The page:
September 2nd, 2009 – As vocal grassroots protesters and mainstream America spoke out against Health Care reform, the tide has shifted against the current iteration of Health Care reform. American voters, by a 55 to 35 percent margin, are worried that Congress will spend too much money and add to the deficit, according to a Quinnipiac University national poll released in August.
By a similar 57 to 37 percent margin, voters say health care reform should be dropped if it adds significantly to the deficit. By a 72 to 21 percent margin, voters do not believe that President Obama will keep his promise to overhaul the health care system without adding to the deficit, according to an independent national poll from Quinnipiac University.
Now that a majority of public opinion has turned against Congresses sweeping Health Reform proposals, it appears that the Democrats may not have the votes to push their $239 billion Health Reform bill through. However, when the politicians return to Washington next week, things do look favorable for a scaled down health care reform bill that does not include the controversial public plan option.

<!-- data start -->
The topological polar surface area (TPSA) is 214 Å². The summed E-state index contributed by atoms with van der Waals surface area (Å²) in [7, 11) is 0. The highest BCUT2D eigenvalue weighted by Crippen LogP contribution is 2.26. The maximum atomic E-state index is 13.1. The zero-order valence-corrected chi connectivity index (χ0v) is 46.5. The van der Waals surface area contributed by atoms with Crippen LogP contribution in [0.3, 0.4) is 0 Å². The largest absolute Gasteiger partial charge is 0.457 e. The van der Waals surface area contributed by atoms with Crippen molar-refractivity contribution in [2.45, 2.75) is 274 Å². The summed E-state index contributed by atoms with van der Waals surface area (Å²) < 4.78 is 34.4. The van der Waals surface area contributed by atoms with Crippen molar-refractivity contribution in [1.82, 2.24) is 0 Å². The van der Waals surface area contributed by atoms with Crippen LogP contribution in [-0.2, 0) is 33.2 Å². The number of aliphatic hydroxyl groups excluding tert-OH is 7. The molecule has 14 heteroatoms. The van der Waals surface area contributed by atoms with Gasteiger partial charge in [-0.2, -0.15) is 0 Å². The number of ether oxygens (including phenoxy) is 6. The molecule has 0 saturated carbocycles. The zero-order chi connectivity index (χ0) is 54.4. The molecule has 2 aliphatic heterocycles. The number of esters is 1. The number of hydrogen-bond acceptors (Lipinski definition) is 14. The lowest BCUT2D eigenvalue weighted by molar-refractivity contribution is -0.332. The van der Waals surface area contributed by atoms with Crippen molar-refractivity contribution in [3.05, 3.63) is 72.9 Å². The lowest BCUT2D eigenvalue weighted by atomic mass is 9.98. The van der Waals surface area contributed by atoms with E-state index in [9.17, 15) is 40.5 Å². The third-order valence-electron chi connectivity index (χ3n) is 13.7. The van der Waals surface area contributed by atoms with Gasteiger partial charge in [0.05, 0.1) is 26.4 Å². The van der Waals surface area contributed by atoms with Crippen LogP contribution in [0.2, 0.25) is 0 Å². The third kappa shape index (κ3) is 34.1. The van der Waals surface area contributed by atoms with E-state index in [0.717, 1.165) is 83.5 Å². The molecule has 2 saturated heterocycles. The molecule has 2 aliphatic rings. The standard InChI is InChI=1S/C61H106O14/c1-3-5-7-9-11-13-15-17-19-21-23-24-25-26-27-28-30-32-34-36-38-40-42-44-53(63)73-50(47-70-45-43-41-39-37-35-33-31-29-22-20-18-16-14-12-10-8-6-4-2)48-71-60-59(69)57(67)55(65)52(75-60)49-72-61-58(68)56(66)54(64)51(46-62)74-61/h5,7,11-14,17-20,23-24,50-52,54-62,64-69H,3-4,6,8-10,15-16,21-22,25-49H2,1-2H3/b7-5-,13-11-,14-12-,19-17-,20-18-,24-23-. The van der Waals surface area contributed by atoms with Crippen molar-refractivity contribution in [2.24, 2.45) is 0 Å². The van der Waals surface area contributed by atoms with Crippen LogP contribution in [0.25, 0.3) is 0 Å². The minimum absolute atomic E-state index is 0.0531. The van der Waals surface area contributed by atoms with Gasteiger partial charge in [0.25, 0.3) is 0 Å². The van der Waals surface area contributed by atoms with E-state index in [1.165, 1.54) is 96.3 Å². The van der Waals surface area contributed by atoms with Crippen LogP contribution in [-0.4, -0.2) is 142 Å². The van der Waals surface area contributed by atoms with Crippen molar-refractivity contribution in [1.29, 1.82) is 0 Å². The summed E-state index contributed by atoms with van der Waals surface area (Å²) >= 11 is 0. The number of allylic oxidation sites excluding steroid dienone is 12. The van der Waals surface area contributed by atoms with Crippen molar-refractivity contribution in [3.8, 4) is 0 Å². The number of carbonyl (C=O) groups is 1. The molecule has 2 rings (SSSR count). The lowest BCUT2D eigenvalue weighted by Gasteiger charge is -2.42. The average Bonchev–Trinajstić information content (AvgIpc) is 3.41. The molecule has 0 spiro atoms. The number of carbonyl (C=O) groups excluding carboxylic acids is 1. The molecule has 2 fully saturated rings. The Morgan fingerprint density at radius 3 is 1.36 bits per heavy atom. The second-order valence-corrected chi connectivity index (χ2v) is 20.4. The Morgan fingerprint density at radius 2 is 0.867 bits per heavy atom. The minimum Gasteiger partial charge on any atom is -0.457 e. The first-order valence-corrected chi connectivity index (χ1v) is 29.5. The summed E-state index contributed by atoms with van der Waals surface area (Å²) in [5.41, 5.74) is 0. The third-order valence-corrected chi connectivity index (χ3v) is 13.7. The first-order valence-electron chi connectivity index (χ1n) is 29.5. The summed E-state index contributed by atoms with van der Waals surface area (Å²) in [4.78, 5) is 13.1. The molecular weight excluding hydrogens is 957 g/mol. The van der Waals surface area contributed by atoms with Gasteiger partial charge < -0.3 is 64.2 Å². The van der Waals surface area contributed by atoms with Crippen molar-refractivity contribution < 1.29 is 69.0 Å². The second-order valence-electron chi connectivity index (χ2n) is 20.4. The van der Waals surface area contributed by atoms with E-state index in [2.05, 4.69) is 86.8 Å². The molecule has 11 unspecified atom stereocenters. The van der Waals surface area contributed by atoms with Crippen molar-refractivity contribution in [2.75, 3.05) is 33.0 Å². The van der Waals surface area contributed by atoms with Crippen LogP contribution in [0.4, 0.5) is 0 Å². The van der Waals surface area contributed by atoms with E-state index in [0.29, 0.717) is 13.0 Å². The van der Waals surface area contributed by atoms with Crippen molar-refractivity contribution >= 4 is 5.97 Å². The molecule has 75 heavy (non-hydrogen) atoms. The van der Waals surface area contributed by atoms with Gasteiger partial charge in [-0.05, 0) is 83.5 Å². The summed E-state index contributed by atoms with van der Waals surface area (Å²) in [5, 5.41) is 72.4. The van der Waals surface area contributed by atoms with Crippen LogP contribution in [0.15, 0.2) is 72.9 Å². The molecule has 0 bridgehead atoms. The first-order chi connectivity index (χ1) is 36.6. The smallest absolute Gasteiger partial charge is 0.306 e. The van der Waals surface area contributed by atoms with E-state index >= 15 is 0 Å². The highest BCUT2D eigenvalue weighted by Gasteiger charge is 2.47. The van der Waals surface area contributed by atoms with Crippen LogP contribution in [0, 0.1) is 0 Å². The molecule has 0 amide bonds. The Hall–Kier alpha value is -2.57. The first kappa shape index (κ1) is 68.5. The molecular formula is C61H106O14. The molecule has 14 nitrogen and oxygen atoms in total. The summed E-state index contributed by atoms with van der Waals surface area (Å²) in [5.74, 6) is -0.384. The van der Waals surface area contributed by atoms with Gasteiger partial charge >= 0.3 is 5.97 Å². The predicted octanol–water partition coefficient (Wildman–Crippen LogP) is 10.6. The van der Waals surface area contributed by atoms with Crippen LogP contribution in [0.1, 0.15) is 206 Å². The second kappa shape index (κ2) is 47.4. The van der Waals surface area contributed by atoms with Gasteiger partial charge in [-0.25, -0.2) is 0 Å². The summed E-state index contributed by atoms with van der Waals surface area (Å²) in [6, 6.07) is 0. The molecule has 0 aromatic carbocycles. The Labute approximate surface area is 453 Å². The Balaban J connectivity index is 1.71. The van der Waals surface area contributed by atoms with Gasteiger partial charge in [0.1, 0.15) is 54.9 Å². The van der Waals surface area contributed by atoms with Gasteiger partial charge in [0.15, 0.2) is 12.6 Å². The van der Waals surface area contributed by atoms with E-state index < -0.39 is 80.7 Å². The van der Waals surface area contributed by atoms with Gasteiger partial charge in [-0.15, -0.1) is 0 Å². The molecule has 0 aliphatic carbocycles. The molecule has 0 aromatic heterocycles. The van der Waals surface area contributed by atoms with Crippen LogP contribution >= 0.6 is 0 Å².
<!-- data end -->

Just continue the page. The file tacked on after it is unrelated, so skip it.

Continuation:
The public plan option was seen by the public and many economists as an end run that would lead to a system of government run insurance and socialized medicine. In light of the government’s huge deficit and the country’s fragile economic recovery, the more fiscally conservative “Blue Dog” Democrats have been very concerned with the huge price tag associated with the Health Reform Bill.
Democratic Colorado Sen. Mark Udall, who supports a public option plan, said there are a number of proposals that have a good shot at garnering bipartisan support, including: blocking insurance companies from denying coverage to patients with pre-existing conditions, ending gender ratings, and expanding Medicaid coverage to include more poor people.